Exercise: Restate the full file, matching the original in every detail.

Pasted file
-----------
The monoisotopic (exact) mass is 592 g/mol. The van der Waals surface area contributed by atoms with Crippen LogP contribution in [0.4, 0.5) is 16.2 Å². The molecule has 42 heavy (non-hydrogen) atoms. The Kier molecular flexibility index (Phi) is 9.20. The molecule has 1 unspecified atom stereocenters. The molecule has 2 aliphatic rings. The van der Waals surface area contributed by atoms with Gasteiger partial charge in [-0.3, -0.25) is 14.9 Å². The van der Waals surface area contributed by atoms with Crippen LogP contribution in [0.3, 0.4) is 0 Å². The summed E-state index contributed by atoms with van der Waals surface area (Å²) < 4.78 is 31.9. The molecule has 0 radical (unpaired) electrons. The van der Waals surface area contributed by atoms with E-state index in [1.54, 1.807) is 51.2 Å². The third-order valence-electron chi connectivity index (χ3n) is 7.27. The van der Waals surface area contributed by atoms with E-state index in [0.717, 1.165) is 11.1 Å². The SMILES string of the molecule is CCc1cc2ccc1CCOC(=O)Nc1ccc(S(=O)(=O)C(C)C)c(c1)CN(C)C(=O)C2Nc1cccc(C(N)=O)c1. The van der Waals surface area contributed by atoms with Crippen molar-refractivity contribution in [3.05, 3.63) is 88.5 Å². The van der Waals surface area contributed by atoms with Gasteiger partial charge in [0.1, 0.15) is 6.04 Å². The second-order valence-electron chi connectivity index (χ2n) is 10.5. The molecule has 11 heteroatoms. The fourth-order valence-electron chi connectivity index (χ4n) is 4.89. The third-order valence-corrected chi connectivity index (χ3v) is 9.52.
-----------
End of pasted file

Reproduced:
The monoisotopic (exact) mass is 592 g/mol. The van der Waals surface area contributed by atoms with Crippen LogP contribution in [0.4, 0.5) is 16.2 Å². The molecule has 42 heavy (non-hydrogen) atoms. The Kier molecular flexibility index (Phi) is 9.20. The molecule has 1 unspecified atom stereocenters. The molecule has 2 aliphatic rings. The van der Waals surface area contributed by atoms with Gasteiger partial charge in [-0.3, -0.25) is 14.9 Å². The van der Waals surface area contributed by atoms with Crippen LogP contribution in [0.3, 0.4) is 0 Å². The summed E-state index contributed by atoms with van der Waals surface area (Å²) < 4.78 is 31.9. The molecule has 0 radical (unpaired) electrons. The van der Waals surface area contributed by atoms with E-state index in [1.54, 1.807) is 51.2 Å². The third-order valence-electron chi connectivity index (χ3n) is 7.27. The van der Waals surface area contributed by atoms with E-state index in [0.717, 1.165) is 11.1 Å². The SMILES string of the molecule is CCc1cc2ccc1CCOC(=O)Nc1ccc(S(=O)(=O)C(C)C)c(c1)CN(C)C(=O)C2Nc1cccc(C(N)=O)c1. The van der Waals surface area contributed by atoms with Crippen molar-refractivity contribution in [3.05, 3.63) is 88.5 Å². The van der Waals surface area contributed by atoms with Gasteiger partial charge in [0.1, 0.15) is 6.04 Å². The second-order valence-electron chi connectivity index (χ2n) is 10.5. The molecule has 11 heteroatoms. The fourth-order valence-electron chi connectivity index (χ4n) is 4.89. The third-order valence-corrected chi connectivity index (χ3v) is 9.52.